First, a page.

Kok Tong is a fourth generation owner of the business, which started out in 1893 as a Chinese teahouse in Petaling Street. His grandfather then expanded the business into a dim sum joint and bakery where charcoal ovens were the only option. These days, there are electric ovens but the egg tart recipe remains unchanged. However, to keep up with trends, Kok Tong introduced charcoal black sesame and green tea versions. Pineapple tarts, kaya rolls and Chinese wedding biscuits are also available, but really, the egg tarts are more than you’ll ever need.
This inconspicuous bakery in Taman Muda is really quite tiny. There’s barely room for five people to move about, and if you’re waiting for a fresh batch of tarts to emerge from the oven, it means having to jostle between customers for a good ten minutes. But the wait is worth it.
The crown jewels at this 19-year-old shop are the mini egg tarts, whose moulds are filled with runny pale yellow filling right before your eyes. When their time in the oven is up, the pastry puffs up gloriously to showcase its multiple layers, and the not-too-sweet egg filling is just set. Because the tarts are doll-sized, you’ll find yourself popping them with ease – a dangerous prospect around the 4pm mark. (We speak from experience.) Other items include baked char siew baos and coconut tarts, but the mini egg tarts definitely steal the show.
Walking into this 1942 institution is like getting sucked into a time warp. There’s a sense of drowsiness that envelops this non-descript shop, and oftentimes, you’re the only customer enclosed by stacks of biscuit tins and jars. Owner Peter Boo sits on a plastic chair, watching over the lull of the shop like a hawk, answering any of your questions with as much excitement as a guard at Buckingham Palace. Like clockwork, he retreats to the back of the shop around 2pm everyday for a nap, leaving a friendly Indonesian lady to momentarily take charge.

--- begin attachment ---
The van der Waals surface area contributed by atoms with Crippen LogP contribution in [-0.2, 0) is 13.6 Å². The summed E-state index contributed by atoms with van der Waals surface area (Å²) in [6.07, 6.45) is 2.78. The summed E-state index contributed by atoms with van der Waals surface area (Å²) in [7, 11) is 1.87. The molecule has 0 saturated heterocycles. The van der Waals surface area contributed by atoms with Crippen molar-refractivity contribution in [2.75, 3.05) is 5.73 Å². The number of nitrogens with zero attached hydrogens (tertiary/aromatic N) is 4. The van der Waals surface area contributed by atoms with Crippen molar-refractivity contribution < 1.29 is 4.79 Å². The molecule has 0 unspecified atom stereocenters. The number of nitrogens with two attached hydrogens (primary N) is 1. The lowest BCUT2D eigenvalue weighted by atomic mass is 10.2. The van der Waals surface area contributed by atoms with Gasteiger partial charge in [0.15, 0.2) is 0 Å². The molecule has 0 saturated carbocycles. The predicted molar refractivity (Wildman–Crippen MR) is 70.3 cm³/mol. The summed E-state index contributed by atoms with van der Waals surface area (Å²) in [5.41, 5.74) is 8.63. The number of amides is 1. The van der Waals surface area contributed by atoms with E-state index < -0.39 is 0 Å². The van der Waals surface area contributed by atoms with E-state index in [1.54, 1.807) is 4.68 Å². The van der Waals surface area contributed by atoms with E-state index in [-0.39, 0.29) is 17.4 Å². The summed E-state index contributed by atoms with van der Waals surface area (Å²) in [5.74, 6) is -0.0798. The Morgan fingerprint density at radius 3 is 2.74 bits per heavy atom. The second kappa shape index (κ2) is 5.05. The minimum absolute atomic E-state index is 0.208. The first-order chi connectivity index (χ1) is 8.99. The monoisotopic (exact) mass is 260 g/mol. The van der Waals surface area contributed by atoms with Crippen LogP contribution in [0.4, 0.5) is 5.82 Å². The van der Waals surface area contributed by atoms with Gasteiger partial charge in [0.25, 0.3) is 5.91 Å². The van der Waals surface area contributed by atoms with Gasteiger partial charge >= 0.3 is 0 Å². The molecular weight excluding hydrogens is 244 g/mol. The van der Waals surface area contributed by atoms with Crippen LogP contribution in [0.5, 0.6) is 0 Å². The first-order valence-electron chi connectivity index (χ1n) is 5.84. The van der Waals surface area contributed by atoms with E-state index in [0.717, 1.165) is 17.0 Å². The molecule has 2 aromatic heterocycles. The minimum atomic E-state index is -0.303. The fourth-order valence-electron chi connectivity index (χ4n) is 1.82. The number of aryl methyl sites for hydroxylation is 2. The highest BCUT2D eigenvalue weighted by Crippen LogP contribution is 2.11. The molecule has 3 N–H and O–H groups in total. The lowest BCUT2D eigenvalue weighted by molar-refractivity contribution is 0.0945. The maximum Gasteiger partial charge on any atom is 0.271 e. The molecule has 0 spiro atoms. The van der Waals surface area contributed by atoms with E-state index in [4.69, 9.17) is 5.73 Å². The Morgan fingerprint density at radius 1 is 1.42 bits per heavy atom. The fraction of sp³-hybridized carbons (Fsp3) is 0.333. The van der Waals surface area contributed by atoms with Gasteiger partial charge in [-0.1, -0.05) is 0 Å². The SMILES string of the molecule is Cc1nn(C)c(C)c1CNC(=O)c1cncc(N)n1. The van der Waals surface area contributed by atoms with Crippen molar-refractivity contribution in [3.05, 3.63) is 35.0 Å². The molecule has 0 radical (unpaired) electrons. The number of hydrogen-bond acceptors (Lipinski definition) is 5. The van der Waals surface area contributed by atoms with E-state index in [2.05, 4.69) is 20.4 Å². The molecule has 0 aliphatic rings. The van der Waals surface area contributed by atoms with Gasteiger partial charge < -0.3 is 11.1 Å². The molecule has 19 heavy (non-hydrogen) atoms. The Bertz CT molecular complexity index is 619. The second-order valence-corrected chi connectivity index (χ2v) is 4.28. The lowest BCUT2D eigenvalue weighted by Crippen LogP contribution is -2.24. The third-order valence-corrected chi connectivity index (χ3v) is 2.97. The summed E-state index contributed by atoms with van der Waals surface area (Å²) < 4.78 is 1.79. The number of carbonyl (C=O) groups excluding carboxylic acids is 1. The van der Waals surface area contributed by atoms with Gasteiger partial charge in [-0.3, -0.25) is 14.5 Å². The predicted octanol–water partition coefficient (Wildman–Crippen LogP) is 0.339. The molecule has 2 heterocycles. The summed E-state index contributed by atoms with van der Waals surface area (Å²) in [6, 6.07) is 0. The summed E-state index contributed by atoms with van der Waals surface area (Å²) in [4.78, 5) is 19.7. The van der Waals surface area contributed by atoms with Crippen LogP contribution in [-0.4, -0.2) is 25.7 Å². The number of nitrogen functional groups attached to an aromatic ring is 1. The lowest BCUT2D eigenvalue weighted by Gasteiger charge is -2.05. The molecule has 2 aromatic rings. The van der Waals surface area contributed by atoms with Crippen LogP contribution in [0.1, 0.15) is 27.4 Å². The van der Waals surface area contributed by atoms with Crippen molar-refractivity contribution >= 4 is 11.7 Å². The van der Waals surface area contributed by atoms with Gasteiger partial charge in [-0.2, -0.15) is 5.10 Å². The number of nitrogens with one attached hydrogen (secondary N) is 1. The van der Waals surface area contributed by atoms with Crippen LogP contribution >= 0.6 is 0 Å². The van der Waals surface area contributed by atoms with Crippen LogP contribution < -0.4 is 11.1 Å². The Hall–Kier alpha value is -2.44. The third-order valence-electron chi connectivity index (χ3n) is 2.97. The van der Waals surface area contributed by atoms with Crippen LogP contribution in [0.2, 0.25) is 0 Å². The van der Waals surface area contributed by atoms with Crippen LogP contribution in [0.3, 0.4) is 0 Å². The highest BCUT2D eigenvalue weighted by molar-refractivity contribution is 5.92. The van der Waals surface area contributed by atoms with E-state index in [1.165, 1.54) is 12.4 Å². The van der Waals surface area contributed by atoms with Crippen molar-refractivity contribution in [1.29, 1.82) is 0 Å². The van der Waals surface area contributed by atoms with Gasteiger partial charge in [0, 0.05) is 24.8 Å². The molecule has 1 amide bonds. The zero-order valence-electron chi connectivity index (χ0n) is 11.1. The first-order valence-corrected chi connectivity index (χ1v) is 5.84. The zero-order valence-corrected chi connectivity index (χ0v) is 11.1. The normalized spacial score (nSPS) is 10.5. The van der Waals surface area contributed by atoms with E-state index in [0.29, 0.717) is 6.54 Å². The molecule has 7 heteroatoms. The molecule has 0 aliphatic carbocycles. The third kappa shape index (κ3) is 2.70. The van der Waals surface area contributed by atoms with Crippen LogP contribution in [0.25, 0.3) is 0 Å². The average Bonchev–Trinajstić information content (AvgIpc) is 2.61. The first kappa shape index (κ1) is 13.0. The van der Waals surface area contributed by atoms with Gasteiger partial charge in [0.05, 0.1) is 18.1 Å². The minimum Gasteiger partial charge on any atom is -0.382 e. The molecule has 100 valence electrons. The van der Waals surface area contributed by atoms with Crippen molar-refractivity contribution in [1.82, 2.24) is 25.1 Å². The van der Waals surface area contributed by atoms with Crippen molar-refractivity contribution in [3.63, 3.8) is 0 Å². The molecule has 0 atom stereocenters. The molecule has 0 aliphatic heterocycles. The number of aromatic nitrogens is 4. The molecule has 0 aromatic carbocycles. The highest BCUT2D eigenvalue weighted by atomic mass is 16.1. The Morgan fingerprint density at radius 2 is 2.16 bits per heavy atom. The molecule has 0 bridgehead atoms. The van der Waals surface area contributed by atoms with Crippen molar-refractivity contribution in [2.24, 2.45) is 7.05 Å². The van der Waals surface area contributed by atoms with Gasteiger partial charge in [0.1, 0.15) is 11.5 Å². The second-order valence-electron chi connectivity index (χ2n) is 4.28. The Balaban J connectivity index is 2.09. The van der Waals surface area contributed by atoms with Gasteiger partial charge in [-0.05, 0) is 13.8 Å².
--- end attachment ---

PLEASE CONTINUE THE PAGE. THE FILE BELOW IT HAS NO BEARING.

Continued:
If not for Peter, we’re regulars of this shop for the sheer variety of the biscuits on offer – the kind that you used to buy from the pasar malam as a kid. There are lemon creams, (startlingly tender) butter cookies, chocolate sandwiches, sugar-crusted crackers, coconut melts and those colourful icing-topped drop cookies that once dominated our childhood.
The small space fits more than a hundred kinds of biscuits astonishingly well, most of which are sourced from factories around the country. Biscuits are weighed and priced accordingly, but a kilo of biscuits won’t cost you upwards of RM10, which is surely the wisest option when having friends over for tea.
This decade-old corner shop attracts crowds for their baked durian specialities in the form of freshly baked tarts, puffs and butter cakes. The taufu cake, walnut tarts and banana loaves are also popular, all of which are baked daily in a central kitchen down the road from the bakery.
Petaling Street may be filled with overpriced pastries and cakes, but you won’t feel ripped off at Madam Chong’s mobile cart. Her homemade kaya rolls are incredibly light, and filled with just the right amount of sweet coconut jam. Don’t make the mistake of buying a single slice; go for an entire roll.
There’s a reason Fung Wong is one of KL’s most widely known biscuit shops. They sell a range of old-school snacks like charcoaltoasted egg cakes, wife biscuits, walnut cookies, peanut candy, salted egg tarts and kong so biscuits. The shop is undergoing renovation at the moment, but will reopen at the end of June.